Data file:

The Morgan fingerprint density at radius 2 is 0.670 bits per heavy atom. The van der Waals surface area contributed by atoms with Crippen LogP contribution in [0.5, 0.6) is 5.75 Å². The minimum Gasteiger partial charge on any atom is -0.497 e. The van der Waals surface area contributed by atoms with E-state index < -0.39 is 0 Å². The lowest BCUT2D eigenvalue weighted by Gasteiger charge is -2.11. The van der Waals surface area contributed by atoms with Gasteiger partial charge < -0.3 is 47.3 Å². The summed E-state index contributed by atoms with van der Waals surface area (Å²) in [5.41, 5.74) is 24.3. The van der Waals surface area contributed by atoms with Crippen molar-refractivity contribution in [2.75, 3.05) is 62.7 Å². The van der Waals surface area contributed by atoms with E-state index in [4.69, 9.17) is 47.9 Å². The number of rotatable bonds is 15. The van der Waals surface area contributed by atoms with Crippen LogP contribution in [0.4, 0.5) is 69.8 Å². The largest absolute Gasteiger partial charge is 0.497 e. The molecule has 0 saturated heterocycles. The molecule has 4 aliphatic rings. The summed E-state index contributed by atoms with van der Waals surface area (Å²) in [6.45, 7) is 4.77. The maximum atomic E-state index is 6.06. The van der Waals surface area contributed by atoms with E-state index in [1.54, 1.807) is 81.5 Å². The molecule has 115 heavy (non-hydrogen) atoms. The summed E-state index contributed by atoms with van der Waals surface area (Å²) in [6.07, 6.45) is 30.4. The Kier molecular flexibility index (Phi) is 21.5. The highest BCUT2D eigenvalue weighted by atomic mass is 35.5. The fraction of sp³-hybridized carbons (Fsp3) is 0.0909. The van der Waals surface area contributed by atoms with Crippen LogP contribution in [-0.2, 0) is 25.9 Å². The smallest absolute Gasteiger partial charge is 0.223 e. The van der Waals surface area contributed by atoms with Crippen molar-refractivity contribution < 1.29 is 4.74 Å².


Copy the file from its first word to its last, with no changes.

The Morgan fingerprint density at radius 2 is 0.670 bits per heavy atom. The van der Waals surface area contributed by atoms with Crippen LogP contribution in [0.5, 0.6) is 5.75 Å². The minimum Gasteiger partial charge on any atom is -0.497 e. The van der Waals surface area contributed by atoms with E-state index < -0.39 is 0 Å². The lowest BCUT2D eigenvalue weighted by Gasteiger charge is -2.11. The van der Waals surface area contributed by atoms with Gasteiger partial charge < -0.3 is 47.3 Å². The summed E-state index contributed by atoms with van der Waals surface area (Å²) in [5.41, 5.74) is 24.3. The van der Waals surface area contributed by atoms with Crippen molar-refractivity contribution in [2.75, 3.05) is 62.7 Å². The van der Waals surface area contributed by atoms with E-state index in [4.69, 9.17) is 47.9 Å². The number of rotatable bonds is 15. The van der Waals surface area contributed by atoms with Crippen LogP contribution in [0.4, 0.5) is 69.8 Å². The largest absolute Gasteiger partial charge is 0.497 e. The molecule has 0 saturated heterocycles. The molecule has 4 aliphatic rings. The summed E-state index contributed by atoms with van der Waals surface area (Å²) in [6.45, 7) is 4.77. The maximum atomic E-state index is 6.06. The van der Waals surface area contributed by atoms with E-state index in [1.54, 1.807) is 81.5 Å². The molecule has 115 heavy (non-hydrogen) atoms. The summed E-state index contributed by atoms with van der Waals surface area (Å²) in [6.07, 6.45) is 30.4. The Kier molecular flexibility index (Phi) is 21.5. The highest BCUT2D eigenvalue weighted by atomic mass is 35.5. The fraction of sp³-hybridized carbons (Fsp3) is 0.0909. The van der Waals surface area contributed by atoms with Crippen LogP contribution in [-0.2, 0) is 25.9 Å². The smallest absolute Gasteiger partial charge is 0.223 e. The van der Waals surface area contributed by atoms with Crippen molar-refractivity contribution < 1.29 is 4.74 Å².